Germans are quite notorious for their love of founding a club for almost anything and they spend lots of time and personal resource in and on their clubs. As such, particularly in the old times, whole families would join the rowing clubs and not just come there to row, but also spending more time there, eating there, having coffee, playing billiards or just hang out, sometimes the entire weekend, that why many boathouses have restaurants or cafes. And of course, this use as a second home increase the need for more elaborate structures but of course also the willingness to pay for it or donate to it.
In my response to Stephan, I thanked him for his input and reiterated the fact that German rowing history is a source of great frustration to me as its riches almost certainly match that of Britain, but I can access so little information on it – even with the help of ‘Google Translate’.
Thus, the high standard of buildings and equipment in German rowing clubs in the late 19th/early 20th century was in part due to the encouragement of, and practical support from, the Kaiser and his supporters in order to assist in making Germany a maritime power to match Britain.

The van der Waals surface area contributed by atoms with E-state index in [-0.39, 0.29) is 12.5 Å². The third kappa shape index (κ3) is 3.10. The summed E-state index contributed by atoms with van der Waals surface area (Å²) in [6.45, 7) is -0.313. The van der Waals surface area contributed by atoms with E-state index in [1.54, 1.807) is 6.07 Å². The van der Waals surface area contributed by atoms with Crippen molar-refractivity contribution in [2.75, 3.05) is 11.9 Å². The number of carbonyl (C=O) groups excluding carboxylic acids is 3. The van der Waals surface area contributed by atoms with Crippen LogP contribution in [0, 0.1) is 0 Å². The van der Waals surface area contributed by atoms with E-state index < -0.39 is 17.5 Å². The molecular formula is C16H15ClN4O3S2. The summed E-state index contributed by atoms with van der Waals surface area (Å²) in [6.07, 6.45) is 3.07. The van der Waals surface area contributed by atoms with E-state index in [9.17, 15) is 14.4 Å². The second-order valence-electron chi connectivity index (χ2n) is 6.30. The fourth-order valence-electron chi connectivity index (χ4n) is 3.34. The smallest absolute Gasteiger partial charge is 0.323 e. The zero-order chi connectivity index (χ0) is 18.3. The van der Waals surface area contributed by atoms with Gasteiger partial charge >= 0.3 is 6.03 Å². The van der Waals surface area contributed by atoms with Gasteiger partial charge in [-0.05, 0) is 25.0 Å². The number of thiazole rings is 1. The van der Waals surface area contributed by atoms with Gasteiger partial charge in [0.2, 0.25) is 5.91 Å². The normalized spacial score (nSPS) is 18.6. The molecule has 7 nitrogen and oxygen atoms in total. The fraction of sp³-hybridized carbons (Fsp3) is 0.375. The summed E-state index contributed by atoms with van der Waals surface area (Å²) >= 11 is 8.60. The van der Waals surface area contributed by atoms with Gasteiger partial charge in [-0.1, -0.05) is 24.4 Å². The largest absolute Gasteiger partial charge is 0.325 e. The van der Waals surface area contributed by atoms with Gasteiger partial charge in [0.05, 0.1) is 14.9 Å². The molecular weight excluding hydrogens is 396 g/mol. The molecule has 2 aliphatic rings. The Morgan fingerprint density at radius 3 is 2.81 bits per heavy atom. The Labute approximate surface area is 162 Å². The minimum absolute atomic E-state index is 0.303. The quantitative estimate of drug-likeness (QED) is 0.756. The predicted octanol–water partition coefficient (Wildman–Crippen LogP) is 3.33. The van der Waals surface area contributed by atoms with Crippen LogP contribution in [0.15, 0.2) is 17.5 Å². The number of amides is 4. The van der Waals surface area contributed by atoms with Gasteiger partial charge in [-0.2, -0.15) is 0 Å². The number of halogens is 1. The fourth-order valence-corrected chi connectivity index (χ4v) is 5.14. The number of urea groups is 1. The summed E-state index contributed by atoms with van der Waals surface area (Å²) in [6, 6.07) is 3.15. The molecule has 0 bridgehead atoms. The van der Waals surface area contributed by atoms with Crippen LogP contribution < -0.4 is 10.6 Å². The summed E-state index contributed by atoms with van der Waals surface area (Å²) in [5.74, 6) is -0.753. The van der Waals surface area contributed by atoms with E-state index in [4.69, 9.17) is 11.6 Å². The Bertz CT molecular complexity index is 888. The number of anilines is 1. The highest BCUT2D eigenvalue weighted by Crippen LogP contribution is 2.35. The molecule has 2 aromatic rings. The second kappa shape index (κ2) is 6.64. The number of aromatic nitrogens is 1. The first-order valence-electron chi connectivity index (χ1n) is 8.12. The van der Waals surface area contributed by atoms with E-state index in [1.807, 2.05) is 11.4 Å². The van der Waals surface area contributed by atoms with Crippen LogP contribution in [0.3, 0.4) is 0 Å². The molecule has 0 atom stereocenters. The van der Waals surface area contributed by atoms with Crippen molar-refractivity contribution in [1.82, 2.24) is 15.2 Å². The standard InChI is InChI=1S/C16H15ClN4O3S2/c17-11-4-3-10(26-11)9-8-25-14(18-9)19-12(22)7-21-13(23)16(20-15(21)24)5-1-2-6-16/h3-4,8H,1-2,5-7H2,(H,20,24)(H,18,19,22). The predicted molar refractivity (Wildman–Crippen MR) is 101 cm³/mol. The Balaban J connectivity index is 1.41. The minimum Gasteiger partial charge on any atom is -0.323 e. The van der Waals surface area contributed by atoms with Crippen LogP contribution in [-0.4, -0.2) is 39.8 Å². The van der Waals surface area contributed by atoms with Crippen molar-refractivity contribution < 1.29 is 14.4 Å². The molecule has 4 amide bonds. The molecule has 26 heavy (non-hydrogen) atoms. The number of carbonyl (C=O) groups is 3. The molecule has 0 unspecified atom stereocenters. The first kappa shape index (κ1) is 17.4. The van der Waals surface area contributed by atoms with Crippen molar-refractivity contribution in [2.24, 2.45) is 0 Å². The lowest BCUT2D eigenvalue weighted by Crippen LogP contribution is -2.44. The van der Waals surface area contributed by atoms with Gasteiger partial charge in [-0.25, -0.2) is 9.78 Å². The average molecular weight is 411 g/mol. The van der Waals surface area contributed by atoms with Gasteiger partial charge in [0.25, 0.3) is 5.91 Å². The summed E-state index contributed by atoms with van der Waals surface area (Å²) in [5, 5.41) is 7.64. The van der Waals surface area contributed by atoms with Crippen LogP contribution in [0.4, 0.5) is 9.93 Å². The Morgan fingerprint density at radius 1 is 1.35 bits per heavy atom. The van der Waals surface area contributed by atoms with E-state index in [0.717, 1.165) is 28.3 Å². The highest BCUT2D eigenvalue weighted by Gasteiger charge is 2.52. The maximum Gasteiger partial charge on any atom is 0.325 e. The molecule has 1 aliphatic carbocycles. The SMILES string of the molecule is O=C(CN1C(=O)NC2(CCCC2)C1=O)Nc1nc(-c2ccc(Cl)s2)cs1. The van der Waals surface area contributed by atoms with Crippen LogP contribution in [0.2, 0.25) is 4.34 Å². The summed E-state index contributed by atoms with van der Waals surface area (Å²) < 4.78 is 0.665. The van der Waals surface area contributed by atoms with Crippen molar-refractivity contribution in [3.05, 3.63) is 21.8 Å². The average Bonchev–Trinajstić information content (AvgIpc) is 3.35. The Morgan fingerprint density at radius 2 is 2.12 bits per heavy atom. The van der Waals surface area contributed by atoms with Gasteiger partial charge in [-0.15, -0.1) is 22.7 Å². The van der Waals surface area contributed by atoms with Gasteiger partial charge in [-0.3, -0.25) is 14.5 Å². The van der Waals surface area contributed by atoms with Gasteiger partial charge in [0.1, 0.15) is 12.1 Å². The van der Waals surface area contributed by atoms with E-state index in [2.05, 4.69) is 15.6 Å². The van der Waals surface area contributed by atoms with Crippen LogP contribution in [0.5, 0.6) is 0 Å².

I sent Stephan a follow-up question about the tradition of long-distance ‘touring’ or ‘wanderrudern’ done at a gentle pace in stable boats:
Did most clubs offer both touring and racing, or were there many that did only one type? Has the balance between the two changed much over the years? I think that British rowing has lost out by not having a tradition of touring. Even though the Victorians and Edwardians did a lot of this (‘Three Men in a Boat’ etc), it was not done out of rowing clubs, the boats were simply hired from commercial boatyards as required.
Stephan’s response was very illuminating:
(Touring) is a quintessential part of German rowing – if not German rowing per se. I don’t know any club that does not do or offer touring, even the big racing clubs like Berliner RC, Frankfurter Germania, ETuF Essen or Allemannia Hamburg do it and I would estimate that touring or rowing in touring boats without any race-ambitions accounts for the majority of outings and the mileage in almost any German club.